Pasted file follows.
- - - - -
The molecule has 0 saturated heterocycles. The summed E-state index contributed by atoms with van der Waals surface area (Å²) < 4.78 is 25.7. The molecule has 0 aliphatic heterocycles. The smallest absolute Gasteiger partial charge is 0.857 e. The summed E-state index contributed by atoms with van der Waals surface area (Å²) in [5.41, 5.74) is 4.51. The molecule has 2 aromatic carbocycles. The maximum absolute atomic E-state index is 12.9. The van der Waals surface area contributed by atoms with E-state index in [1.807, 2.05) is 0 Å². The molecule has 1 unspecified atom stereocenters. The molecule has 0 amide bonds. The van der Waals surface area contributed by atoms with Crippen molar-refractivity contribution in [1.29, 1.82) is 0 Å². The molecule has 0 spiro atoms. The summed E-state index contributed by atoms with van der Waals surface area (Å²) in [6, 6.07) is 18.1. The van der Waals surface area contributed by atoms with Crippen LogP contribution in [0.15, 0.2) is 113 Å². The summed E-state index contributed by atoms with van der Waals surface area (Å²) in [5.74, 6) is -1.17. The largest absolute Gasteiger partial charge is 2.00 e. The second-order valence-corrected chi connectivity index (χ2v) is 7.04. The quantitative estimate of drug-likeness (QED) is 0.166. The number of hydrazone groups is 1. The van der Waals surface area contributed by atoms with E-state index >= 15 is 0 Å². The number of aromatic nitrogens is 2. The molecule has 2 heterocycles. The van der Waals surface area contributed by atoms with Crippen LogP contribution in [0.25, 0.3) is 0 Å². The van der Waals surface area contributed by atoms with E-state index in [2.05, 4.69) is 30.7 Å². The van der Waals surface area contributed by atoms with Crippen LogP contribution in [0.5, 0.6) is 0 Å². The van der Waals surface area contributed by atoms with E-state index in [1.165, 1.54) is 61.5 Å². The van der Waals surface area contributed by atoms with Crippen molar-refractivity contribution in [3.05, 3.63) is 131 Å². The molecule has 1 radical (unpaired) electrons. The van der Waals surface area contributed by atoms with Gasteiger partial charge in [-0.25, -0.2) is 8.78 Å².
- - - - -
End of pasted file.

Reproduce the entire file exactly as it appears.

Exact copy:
The molecule has 0 saturated heterocycles. The summed E-state index contributed by atoms with van der Waals surface area (Å²) < 4.78 is 25.7. The molecule has 0 aliphatic heterocycles. The smallest absolute Gasteiger partial charge is 0.857 e. The summed E-state index contributed by atoms with van der Waals surface area (Å²) in [5.41, 5.74) is 4.51. The molecule has 2 aromatic carbocycles. The maximum absolute atomic E-state index is 12.9. The van der Waals surface area contributed by atoms with E-state index in [1.807, 2.05) is 0 Å². The molecule has 1 unspecified atom stereocenters. The molecule has 0 amide bonds. The van der Waals surface area contributed by atoms with Crippen molar-refractivity contribution in [1.29, 1.82) is 0 Å². The molecule has 0 spiro atoms. The summed E-state index contributed by atoms with van der Waals surface area (Å²) in [6, 6.07) is 18.1. The van der Waals surface area contributed by atoms with Crippen LogP contribution in [0.15, 0.2) is 113 Å². The summed E-state index contributed by atoms with van der Waals surface area (Å²) in [5.74, 6) is -1.17. The largest absolute Gasteiger partial charge is 2.00 e. The second-order valence-corrected chi connectivity index (χ2v) is 7.04. The quantitative estimate of drug-likeness (QED) is 0.166. The number of hydrazone groups is 1. The van der Waals surface area contributed by atoms with E-state index >= 15 is 0 Å². The number of aromatic nitrogens is 2. The molecule has 2 heterocycles. The van der Waals surface area contributed by atoms with Crippen LogP contribution in [0.25, 0.3) is 0 Å². The van der Waals surface area contributed by atoms with E-state index in [2.05, 4.69) is 30.7 Å². The van der Waals surface area contributed by atoms with Crippen LogP contribution in [0.5, 0.6) is 0 Å². The van der Waals surface area contributed by atoms with E-state index in [1.165, 1.54) is 61.5 Å². The van der Waals surface area contributed by atoms with Crippen molar-refractivity contribution in [3.05, 3.63) is 131 Å². The molecule has 1 radical (unpaired) electrons. The van der Waals surface area contributed by atoms with Gasteiger partial charge in [-0.25, -0.2) is 8.78 Å².